Dalhousie is a hill station full of colonial charm that holds lingering echoes of the British Raj. Spread over the five hills (Kathlog, Potreys, Tehra, Bakrota and Balun) the town is named after the 19th century British Governor General Lord Dalhousie. It was popular with the British Army personnel in 1860's. The town's varying altitude shades it with a variety of vegetation that includes stately grooves of pines, deodars, oaks and flowering rhododendrons.
Rich in colonial architecture, the town preserves some beautiful churches. St. John church is the oldest one built in 1863, St. Francis was built in 1894, St. Andrew in 1903 and St. Patric in 1909.
Valley view from Subhash Chowk in Dalhousie
Its marvelous forest trails overlook vistas of wooded hills, water falls, springs and rivulets. Like a silver snake finding its way out of the mountains, the twists and turns of river Ravi are a treat to watch from many vantage points. There are also magnificent views of chamba valley and the mighty Dhauladhar range with its awe-inspiring snow covered peaks filling an entire horizons.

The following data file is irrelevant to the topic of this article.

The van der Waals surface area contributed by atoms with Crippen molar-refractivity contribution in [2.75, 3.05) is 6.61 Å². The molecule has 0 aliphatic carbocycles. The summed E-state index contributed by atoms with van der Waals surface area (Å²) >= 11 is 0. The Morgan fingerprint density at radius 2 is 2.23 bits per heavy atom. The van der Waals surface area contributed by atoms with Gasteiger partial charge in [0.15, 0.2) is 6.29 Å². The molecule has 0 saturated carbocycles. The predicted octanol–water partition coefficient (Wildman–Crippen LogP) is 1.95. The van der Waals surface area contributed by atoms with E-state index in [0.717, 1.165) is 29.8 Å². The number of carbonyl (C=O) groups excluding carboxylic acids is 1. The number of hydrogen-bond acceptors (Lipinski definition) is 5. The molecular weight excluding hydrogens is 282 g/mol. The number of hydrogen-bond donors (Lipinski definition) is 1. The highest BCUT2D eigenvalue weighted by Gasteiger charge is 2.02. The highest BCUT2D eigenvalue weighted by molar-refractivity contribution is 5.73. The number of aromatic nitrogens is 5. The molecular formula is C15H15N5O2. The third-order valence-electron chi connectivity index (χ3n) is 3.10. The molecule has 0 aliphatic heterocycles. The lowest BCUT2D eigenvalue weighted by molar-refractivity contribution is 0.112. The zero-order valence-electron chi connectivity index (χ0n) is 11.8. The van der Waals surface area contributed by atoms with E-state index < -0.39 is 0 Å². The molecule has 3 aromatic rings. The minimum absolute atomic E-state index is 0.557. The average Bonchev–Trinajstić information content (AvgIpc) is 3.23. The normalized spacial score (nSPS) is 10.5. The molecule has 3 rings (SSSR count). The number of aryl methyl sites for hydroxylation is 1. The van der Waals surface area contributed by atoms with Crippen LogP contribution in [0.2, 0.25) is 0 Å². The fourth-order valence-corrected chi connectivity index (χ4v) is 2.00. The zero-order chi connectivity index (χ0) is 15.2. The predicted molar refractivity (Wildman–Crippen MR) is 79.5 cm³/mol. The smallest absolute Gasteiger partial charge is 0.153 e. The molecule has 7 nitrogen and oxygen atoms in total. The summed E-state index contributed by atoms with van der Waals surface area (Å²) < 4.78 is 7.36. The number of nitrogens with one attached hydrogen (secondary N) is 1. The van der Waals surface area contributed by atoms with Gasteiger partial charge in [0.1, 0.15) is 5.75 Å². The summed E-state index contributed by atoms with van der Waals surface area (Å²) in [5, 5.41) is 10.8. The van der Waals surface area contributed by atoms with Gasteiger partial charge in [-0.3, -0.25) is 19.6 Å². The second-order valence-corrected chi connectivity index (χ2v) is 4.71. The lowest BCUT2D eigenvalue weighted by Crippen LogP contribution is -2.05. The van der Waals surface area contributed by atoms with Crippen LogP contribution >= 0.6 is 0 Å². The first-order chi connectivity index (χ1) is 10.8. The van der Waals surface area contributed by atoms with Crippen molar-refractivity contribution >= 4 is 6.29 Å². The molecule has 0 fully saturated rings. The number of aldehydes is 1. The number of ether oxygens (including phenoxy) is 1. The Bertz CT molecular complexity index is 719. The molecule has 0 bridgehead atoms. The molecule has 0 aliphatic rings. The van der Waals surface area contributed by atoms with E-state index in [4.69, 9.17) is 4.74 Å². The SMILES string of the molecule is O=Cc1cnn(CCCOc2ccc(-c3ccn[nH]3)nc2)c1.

Roadside shelters in Dalhousie
A veneer of Tibetan culture has added a touch of the exotic to this screne resort and along road sides are huge rocks carved in low relief, painted in the Tibetan style. This hill region is a repository of ancient Hindu culture, art, temples, and handicrafts preserved under the longest-running single dynasty since the mid-6th century.
Valley view from Thandi Sarak in Dalhousie
The best time to visit is in the summer, and the peak tourist season is from May to September. Scottish and Victorian architecture is prevalent in the bungalows and churches in the town. Dalhousie is a gateway to the Chamba Hill State.